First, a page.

Colts’ Eric Ebron frustrated, seeks bigger role in offense


INDIANAPOLIS, IN – OCTOBER 20: Eric Ebron #85 of the Indianapolis Colts takes the field before the start of the game against the Houston Texans at Lucas Oil Stadium on October 20, 2019 in Indianapolis, Indiana. (Photo by Bobby Ellis/Getty Images)

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INDIANAPOLIS, Ind. – By all indications, Frank Reich’s in the need of a new door to his office at the Farm Bureau Insurance Football Center.

If so, he can send the bill to Eric Ebron.

Even though Reich has an open-door policy when it comes to giving his players an opportunity to share concerns, his flamboyant tight end insisted it wasn’t necessary this week.

“Yes, I kicked that door in,’’ Ebron said Thursday afternoon. “He has an open-door policy, and I kicked it in.’’

He was kidding. We think.

But Ebron, his frustrations mounting, was serious about having a bull session with his head coach, and dead serious about wanting to be more involved in the offense moving forward. That starts Sunday against Miami at Lucas Oil Stadium.

“It’s week 8, about that turning point when things are a little more serious, things are a little more real,’’ he said. “It’s only right that you play your best players and we try to win as many games as we can.’’

Ebron considers himself one of those best players. The evidence: his 13 receiving touchdowns a year ago, an Indianapolis Colts’ record for a tight end and tied for the third-most by a tight end in NFL history. His 66 receptions and 750 yards also were career highs and landed him his first Pro Bowl selection.

He’s never shy about lobbying for more playing time, more targets, more catches, more whatever. And he prefers to get involved early in a game.

Ebron smiled as he began to crank up his hype machine.

“I preach it: ‘Put your boy in the game, good things are gonna happen, you know?’’’ he said. “We’ve had our series of talks. This organization is really good when it comes to hearing their players and understanding those players and working with them.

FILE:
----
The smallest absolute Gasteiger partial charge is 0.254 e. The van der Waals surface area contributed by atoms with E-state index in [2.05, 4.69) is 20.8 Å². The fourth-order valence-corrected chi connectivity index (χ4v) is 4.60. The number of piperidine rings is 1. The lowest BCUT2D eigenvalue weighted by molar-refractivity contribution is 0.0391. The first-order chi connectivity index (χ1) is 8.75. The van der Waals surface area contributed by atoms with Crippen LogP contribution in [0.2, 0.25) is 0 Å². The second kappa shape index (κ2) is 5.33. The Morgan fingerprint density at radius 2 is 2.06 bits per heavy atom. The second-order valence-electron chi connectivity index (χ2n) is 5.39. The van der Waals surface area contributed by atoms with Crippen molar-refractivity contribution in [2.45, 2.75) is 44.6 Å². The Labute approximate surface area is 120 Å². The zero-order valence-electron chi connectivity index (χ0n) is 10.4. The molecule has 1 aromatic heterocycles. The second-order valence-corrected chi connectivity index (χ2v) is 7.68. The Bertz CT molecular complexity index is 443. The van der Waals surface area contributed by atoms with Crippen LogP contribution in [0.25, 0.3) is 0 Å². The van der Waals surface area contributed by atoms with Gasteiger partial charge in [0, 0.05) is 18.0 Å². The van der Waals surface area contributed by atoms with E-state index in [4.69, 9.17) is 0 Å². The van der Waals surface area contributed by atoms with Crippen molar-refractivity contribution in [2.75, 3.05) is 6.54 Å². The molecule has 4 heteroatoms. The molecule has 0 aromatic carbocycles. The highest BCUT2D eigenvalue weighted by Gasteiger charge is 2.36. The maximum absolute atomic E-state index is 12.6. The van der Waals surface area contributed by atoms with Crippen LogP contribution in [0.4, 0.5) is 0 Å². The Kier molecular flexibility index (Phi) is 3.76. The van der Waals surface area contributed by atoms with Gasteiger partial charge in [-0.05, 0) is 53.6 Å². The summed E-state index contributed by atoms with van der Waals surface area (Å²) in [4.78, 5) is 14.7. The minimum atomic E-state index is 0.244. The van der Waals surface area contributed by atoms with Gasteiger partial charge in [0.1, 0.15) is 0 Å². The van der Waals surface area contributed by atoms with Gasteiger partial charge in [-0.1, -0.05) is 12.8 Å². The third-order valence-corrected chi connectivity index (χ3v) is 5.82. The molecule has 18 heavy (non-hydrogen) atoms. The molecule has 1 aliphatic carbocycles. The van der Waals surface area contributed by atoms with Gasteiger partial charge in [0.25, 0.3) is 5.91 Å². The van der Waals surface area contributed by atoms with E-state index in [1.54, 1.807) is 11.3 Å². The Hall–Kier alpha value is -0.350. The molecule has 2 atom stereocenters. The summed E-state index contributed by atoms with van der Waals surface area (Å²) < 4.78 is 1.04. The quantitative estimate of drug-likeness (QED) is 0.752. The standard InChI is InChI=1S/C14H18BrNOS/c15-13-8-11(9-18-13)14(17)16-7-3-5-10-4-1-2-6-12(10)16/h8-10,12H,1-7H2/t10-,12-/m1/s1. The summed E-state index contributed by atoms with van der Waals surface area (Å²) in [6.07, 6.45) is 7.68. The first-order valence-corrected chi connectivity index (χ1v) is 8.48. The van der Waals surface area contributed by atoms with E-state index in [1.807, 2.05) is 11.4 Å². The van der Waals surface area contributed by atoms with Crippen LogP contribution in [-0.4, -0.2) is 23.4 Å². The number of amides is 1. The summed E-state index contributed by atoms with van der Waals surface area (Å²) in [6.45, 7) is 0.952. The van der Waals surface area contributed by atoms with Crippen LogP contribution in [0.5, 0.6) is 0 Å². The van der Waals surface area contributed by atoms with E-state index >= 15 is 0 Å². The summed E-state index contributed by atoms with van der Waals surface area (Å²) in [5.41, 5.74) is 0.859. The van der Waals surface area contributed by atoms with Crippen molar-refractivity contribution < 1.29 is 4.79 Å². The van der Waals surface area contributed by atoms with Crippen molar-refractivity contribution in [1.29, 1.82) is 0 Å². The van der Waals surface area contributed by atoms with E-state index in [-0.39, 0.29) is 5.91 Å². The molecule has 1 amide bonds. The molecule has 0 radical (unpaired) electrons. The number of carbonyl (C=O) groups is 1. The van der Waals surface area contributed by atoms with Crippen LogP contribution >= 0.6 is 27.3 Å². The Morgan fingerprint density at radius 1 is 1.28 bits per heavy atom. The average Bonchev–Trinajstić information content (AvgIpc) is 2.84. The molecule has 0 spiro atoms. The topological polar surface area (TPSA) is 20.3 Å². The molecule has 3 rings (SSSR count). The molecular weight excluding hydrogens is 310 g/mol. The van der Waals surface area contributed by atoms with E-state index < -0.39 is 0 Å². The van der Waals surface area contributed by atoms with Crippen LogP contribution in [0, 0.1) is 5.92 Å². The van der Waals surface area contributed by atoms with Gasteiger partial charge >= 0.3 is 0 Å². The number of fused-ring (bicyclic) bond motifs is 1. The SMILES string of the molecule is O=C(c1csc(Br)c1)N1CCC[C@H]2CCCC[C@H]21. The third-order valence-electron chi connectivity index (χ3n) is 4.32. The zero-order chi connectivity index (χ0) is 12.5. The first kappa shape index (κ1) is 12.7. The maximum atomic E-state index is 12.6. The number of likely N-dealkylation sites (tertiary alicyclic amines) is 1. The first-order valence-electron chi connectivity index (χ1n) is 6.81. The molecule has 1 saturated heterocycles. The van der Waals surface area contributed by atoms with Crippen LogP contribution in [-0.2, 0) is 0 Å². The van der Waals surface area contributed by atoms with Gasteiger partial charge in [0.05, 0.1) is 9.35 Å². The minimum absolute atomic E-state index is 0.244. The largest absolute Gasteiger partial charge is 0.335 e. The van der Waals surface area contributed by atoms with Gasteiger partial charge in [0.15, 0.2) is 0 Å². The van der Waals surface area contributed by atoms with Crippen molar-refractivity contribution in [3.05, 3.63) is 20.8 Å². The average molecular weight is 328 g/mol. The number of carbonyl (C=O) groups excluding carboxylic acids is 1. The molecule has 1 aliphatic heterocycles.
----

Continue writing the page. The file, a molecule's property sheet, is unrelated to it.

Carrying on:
“Hopefully, things change and we get off to a better start.’’

Reich and coordinator Nick Sirianni routinely have praised the quality and depth in their tight ends room. Ebron agreed and is urging the coaching staff to better utilize the talent.

Doyle, a 2017 Pro Bowler, has 24 receptions, 232 yards and two TDs on 34 targets. Mo Alie-Cox has been targeted just seven times and has five catches for 49 yards.

“To have the players that we have in our locker room, especially at this position, you would only hope to dominate every single game,’’ Ebron said. “It’s only right we put it in perspective . . . when I’m on the field, things happen no matter what, whether I’m being targeted or not.’’

Is frustration driving his comments?

“There’s always frustration,’’ Ebron said. “As a competitor of the game, just nature, the fact that you can’t (help) and you’re watching your team, it sucks. It definitely sucks. But we’re working on that.’’

What was Reich’s reaction to Ebron’s concerns?

“Oooo,’’ he said, smiling. “We’ll see on Sunday.’’

Thus far, Ebron’s encore for his breakout 2018 has been more fizzle than fantastic.

He’s been on the field for roughly 40% of the snaps and been targeted just 31 times. The result has been 18 receptions, 248 yards and three TDs. In last week’s loss at Pittsburgh, he was on the field for just 34.3% of the snaps, his second-lowest of the season (33.3% at Kansas City). He had two catches for 16 yards on two targets.

It’s difficult to compare one season to the next – injuries, opponents and situations impact everything – but there’s no comparison between Ebron’s first games of 2018 and the first half of this season.

His numbers over the first eight games of ’18: 62 targets, 36 receptions, 394 yards and seven TDs. He was on the field for roughly 56% of the snaps. His exposure and opportunities were greatly influenced as Doyle missed five games with a hip injury.

“Everything is down right now,’’ Ebron said. “We’re working on it.

“Football games, man, you play 40, whatever, 30, 50-some odd plays. It only comes down to three or four of them in reality.’’

Ebron is the type of player whose confidence and effectiveness build the more he’s involved, especially early.

“The earlier the better. The earlier the better,’’ he said. “The later, not as good. But the earlier the better.’’

Ebron has quickly developed a chemistry with Jacoby Brissett.

“That’s my brother, absolutely. That’s my dog,’’ he said. “I’m pretty sure no one will tell you any different.’’

However, Ebron seemed to indicate game plans aren’t being designed with the tight ends in mind.

“He’s bound by what he’s doing, and what he’s doing is what he’s doing,’’ he said.

You can follow Mike Chappell on Twitter at @mchappell51

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